Or there could be information out there, but not in one location. Like with “Men Beyond the Stones”. There are many websites that briefly touch on the memorial aspect of the stones, but they’re not comprehensive, because the writers were not looking at those specifically, but more as an addendum to their intended focus.
After that I gain the documents I need, be it newspaper articles, military records, or other primary documentation to assist me with my research, I start writing. I am not one of those authors who outlines a book down to specifics and then essentially fills in the outline. Some authors use that method and it works great for them. I am the type that starts typing out what I want to say, with my source material near so I can grab it when I need an answer for something. While it works for me, I do not recommend this technique for everyone.
RW: How do you choose which materials to inform your books?
AS: That really depends on what I am writing about. For information concerning individuals like my current project, or “Men Beyond the Stones” I seek out information about the individual. For projects that are broader or that I haven’t narrowed the focus on, I tend to go broad with the materials and them slim down as I get narrower on my focus. I cannot even begin to count how many resources I started with for “From Knights to Skulls” because I had no idea where it was going to land. As I narrowed down both the culture and art side, I was able to remove sources that were not pertinent.
I believe in including everything that I use, no matter how seemingly unimportant it is, because, especially with “From Knights to Skulls,” it was intended as higher level reading material, and I wanted to give future researchers all of the tools that I had when I wrote it. I do not believe in hiding or leaving things out because ‘I found them’, I am a firm believer in source sharing whenever possible.
RW: Please share a story of one of your great archival finds or a fond memory of an archives visit.
Portable scanning station setup with overhead scanner. Photograph courtesy of Schellinger Research.
AS: When I worked for JPAC, I spent a lot of time at NARA scanning military documents for use to help identify remains brought back by our teams. I remember the first time I walked in, bright eyed and bushy tailed thinking I was going to solve all the problems with my laptop and scanner. Only to be told by the archivist, who I later learned had been there for 15 years and became well acquainted with, that I could not bring in my laptop or scanner until I had taken a test. There I was, about to take on the 1500 files that I had requested of them not a month earlier, having to leave the room to take a test. The archivist personally handed me the test with a look, that I could only describe as pity. Awhile later, she handed me my archive license and told me to be careful with the documents. Off I skipped back to my laptop to start processing and scanning the documents.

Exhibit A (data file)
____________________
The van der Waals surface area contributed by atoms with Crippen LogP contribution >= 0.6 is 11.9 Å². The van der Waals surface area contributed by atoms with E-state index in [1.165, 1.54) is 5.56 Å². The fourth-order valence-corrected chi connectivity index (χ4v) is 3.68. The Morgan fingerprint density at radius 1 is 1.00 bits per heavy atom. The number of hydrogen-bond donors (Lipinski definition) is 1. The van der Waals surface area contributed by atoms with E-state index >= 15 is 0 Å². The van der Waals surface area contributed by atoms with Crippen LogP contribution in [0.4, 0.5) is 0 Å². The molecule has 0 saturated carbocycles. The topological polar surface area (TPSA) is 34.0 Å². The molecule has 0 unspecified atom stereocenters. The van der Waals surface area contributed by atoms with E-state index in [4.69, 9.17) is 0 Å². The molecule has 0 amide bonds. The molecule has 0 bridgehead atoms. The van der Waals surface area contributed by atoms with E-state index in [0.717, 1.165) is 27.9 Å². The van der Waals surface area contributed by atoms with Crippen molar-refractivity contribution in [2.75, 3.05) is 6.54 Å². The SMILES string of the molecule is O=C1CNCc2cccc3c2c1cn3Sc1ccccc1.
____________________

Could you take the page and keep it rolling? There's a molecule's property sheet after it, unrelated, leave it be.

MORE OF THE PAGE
RW: How have archives helped to inform your work?
AS: In some cases, the archival documents have inspired my work, in that I have found something while searching for something else that has taken me down a rabbit hole. That rabbit hole is usually deep and consists of me having books and documents everywhere in my office. For example, while working on “Men Beyond the Stones” I learned about a unit that I hadn’t heard about before. That has since led me to start researching, and I have a book in process.
Most times, what the archives do for me is to help broaden my subject matter. Sometimes I get hyper focused on one thing, and while reading the documents, I find small branches that can help to not only fill in gaps in my knowledge, and the knowledge I wish to impart in my work, but also to fill out the work itself. One good example is that I hadn’t looked at the use of propaganda as much as I should have when I was working on “Knights to Skulls”, but when I started looking into culture, one thing that kept coming back around was the use of propaganda to manipulate.